Walter Lowe, Davies Batterton and their many descendants certainly fit nicely with that description, but Pratt isn’t quite finished with his collection. With Lowe’s contribution, in fact, he’s about halfway to his goal of “100 Objects.” He clarified, though, that although he’ll use several pieces from Lowe’s collection, he’ll only count them as a single part of the overall display.
The veteran teacher welcomed anyone with “a unique piece of local history” to submit it for 100 Objects. He also assured potential contributors that all items will be treated with utmost care and will be kept under lock and key. All items will be returned at the close of the exhibit.
Pratt hopes to collect a diverse range of items for the display, including photographs, postcards, sheet music or musical instruments, sports memorabilia, local newspapers, military medals, primary documents (deeds, licenses, etc.), fossils, Native American artifacts, flags and diaries.
With the Nov. 5 and 6 Fall Chautauqua centering on the Civil War and its local impact, he also hopes some of the items will provide a Decatur County connection to America’s war against itself.
The project, Pratt explained, is designed to expose and inform students about the “wealth of history that exists within our own county borders.” Each of Pratt’s students will be assigned an object from the collection to research and write a report about. Those reports will be displayed with each item, with a corresponding museum program compiled for exhibit guests.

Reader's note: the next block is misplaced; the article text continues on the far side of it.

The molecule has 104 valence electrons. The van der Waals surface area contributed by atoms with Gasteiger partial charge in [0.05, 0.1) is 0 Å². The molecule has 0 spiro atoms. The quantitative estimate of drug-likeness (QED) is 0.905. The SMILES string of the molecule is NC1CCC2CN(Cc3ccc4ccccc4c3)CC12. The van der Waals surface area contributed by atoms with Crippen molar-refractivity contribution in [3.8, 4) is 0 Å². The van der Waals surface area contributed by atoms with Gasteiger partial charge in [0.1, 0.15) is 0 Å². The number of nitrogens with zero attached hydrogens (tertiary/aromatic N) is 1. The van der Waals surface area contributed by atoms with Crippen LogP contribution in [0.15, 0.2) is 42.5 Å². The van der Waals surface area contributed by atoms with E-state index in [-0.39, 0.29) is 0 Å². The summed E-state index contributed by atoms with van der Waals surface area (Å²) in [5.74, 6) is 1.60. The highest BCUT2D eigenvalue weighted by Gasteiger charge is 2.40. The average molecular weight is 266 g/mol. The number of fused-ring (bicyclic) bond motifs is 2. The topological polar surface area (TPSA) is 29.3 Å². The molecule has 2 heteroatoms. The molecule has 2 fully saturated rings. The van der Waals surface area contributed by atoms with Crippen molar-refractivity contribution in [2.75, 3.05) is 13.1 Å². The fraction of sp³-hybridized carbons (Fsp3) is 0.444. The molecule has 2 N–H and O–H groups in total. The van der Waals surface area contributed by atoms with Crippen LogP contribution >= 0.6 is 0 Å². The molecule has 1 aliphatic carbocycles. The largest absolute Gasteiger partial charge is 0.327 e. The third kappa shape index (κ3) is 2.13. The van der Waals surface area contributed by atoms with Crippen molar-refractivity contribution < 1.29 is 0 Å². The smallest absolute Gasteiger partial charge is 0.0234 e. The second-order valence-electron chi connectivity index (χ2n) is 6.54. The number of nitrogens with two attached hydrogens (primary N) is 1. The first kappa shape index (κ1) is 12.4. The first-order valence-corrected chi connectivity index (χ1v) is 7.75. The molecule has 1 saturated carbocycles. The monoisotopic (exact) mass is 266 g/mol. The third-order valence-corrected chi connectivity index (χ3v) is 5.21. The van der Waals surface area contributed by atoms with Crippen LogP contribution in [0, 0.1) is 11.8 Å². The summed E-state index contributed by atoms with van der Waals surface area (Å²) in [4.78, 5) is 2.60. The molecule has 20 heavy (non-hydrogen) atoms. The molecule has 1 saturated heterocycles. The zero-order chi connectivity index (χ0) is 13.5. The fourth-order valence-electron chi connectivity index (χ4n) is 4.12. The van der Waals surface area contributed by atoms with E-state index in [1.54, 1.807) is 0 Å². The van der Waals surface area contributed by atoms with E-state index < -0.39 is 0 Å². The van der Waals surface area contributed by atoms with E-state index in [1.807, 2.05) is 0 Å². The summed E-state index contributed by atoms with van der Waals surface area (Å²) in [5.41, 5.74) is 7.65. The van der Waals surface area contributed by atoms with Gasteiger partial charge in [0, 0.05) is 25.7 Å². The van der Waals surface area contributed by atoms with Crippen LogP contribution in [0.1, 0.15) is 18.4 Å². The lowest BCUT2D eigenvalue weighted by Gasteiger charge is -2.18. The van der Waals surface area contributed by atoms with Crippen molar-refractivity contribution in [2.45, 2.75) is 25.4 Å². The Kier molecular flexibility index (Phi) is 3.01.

Pratt commended Lowe for her contribution. “When you have projects like this that are school based and involve the community,” he said, “they don’t succeed without citizens like Margaret Lowe, who see the value in local history and local history projects.”
The value of Lowe’s contribution to 100 Objects, Pratt added, is that her story is both unique and uniquely Decatur Countian. “Her story shares the great heritage of the local newspaper – among many other things. It’s the type of insight you don’t find in history books, which is precisely what I’m trying to convey to my students – the value and importance of local history; the fact that it’s something to be treasured. Local history is a lot more interesting and important than they tend to believe. I’m hoping, now, that others will step up and offer items for the collection. Everyone has an interesting history and story to tell. The more we can capture those personal histories through projects like this, the more our students and our community stand to gain.”
To find out about donating an object to the Decatur County History in 100 Objects project, call GCHS History Teacher John Pratt at 663-7176 ext. 1222, or email Mr. Pratt at firstname.lastname@example.org.
Contact: Rob Cox 812-663-3111 x7011